THE PROBLEM WITH SURFING AND WRITING
A Craft Essay
by Nate House
Last summer I was supposed to finish a novel. But there were waves, so many waves. I did my best to try, to write.
Woke up at 4:30 in the morning, took the dogs out under the stars in our yard, smelled the oysters and salt from the Delaware Bay two miles to the south. Went back inside to attempt to write a few hundred words before the sun came up. Often, I wrote nothing worth a damn, gave up, put a few boards in the van, drove to my favorite break in South Jersey, one my wife and I loved. Got into the water and wondered how it was possible to surf perfectly glassy, waist-high waves all to ourselves in the most densely populated state in the country. When a wave came my way I turned, paddled, stood, walked to the nose of the board and lost myself in that magical moment where nothing else in the world mattered. Nothing, except catching another wave.
Herein lies the problem: being a writer who surfs, a surfer who writes. When there is a wave to be ridden, everything else in life—dogs, loved ones, deadlines and writing—gets put on hold. To make matters worse, once you’re completely and totally stoked from the waves, writing a coherent thought, especially one that attempts to describe the sublime experience of riding waves, becomes virtually impossible.
This could be why there are so few books about surfing that have been able to adequately capture the experience of walking on water. Yes, Daniel Duane’s Caught Inside, William Finnegan’s Barbarian Days and Alan Weisbecker’s In Search of Captain Zero paint colorful portraits of the surfing life, and are filled with beautiful descriptions of the ocean, dolphin, and waves. Yet, the true experience of surfing itself seems to elude even the most talented surf-writer.
One could argue that all writers struggle to describe our most intimate and intense moments, agonizing over sentences that allow the reader to experience the love, sex, and heartbreak of their characters—but writers of those topics know that we all (hopefully) have likely brushed up against all three, and uses our knowledge and shared metaphors to put us into the mind and body of the character so we can feel or at least understand what they feel. Love, sex, and heartbreak can be put into a language we all speak. Surfing, I’m convinced, cannot.
Instead of writing about surfing, the best we surfers can do is try to use the experience of the sport, the pursuit, to open our minds in the same way jogging does for writers like Joyce Carol Oates or Haruki Murakami. While it may be impossible to write after surfing, what often happens—at least for me—is that a few hours in the ocean creates an intense awareness to my surroundings, be it the ocean, people, or even the traffic. It is during these moments of heightened sensitivity where we humans become aware of the smallest details—the old man in a brand new Mercedes at the gas station sitting alone, frantically scratching lottery tickets; the dead cat on the side of the road; the laughter from a group of teenagers smoking pot on the beach.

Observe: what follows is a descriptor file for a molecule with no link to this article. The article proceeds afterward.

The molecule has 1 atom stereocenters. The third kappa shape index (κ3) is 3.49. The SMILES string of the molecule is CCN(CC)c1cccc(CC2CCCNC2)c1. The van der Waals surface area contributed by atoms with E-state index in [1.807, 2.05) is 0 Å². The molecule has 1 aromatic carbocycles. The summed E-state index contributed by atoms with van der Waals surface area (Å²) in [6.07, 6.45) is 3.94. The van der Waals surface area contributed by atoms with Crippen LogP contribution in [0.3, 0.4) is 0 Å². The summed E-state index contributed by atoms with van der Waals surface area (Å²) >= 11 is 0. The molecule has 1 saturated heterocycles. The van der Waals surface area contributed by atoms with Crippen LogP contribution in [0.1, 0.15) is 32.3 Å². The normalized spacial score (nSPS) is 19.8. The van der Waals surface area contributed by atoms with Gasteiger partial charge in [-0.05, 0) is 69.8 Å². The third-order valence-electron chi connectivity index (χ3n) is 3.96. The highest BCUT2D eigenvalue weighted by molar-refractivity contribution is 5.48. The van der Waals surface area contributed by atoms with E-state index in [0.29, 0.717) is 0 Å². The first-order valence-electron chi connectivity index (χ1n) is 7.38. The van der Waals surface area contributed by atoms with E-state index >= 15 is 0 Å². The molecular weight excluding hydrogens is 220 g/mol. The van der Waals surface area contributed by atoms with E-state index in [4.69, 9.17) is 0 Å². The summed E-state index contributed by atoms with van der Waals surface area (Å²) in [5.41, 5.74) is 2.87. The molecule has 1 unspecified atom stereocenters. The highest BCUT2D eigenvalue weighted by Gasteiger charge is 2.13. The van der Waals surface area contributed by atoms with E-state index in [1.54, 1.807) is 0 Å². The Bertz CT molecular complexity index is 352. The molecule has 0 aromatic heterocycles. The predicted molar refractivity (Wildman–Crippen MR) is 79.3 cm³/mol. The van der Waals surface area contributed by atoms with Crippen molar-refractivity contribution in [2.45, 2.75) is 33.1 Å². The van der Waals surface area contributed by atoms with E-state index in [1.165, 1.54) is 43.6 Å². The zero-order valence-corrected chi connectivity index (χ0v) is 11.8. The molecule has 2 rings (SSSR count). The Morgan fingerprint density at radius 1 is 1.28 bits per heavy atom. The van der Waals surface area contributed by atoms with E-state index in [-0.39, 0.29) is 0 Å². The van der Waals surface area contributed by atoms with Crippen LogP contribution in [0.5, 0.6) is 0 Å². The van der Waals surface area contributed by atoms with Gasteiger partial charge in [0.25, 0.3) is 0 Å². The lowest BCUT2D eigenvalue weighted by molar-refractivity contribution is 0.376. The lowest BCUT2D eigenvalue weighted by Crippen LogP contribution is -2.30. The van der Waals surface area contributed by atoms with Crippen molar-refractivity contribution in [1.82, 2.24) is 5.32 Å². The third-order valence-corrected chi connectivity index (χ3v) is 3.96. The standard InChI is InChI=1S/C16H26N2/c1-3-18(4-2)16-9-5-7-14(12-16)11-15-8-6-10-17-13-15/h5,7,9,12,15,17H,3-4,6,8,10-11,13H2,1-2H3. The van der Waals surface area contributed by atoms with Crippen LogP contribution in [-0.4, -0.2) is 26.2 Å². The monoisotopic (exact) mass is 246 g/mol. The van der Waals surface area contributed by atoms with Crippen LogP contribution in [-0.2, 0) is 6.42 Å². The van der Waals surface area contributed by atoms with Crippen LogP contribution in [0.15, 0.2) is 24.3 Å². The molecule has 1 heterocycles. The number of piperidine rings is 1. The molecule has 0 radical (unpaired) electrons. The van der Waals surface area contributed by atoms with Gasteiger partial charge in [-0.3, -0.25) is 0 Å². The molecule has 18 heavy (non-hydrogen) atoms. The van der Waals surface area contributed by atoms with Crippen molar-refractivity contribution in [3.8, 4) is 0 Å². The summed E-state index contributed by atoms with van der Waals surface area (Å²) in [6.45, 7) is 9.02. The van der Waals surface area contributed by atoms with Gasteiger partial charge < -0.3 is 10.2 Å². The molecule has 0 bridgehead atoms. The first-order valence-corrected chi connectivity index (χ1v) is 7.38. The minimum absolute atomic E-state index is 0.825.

After some of the best surf sessions of the summer, I’d often find myself tearing up while watching videos of Bruce Springsteen bringing audience members up on stage. This increased sensitivity, when properly harnessed, might, I think, expose the writer—or at least this writer—to all the small details that make us human. The same details that make for good writing.
Here in Jersey, we had one of the hottest summers on record. The sand on the beach burned our feet. Cases of flesh-eating bacteria along the coast increased, most likely due to global warming. The flies, brought from the back bay to the beach in the light west winds, sawed through any exposed piece of flesh. The news incessantly pointed out the moral failings of our president, and yet his supporters still backed him. We surf to escape all of this, and yet it sometimes makes all that news all the more devastating because of our enhanced sensitive state.
I’ve been surfing for over twenty years, writing for thirty. I still struggle with each of them, trying to figure out how to make the two activities, my two passions, work with all the other parts of my life. When I’m at my worst, struggling with life, with surfing and writing, my wife kindly guides me back to Percy Shelly:
All things exist as they are perceived: at least in relation to the percipient. ‘The mind is its own place, and of itself can make a heaven of hell, a hell of heaven.’ But poetry defeats the curse which binds us to be subjected to the accident of surrounding impressions. And whether it spreads its own figured curtain or withdraws life’s dark veil from before the scene of things, it equally creates for us a being within our being.
Surfing is its own form of art. It “spreads its own figured curtain” and “withdraws life’s dark veil,” leaving its victims unable to find the words to describe a single moment in time, shared by board, mind, body, wind, tide and sand, that connects us to all the beauty and suffering that exists in the universe. Surfing and writing keeps us searching for that perfect wave, sentence, or poem so we can experience that moment again and again and again and again.
Nate House’s fiction has appeared in Armchair Shotgun, Kudzu House, The Bicycle Review, Monday Night Lit, The Schuylkill River Journal, and other publications. His columns have appeared in both local and national newspapers. He worked as a reporter for The Philadelphia Tribune and currently teaches at Community College of Philadelphia.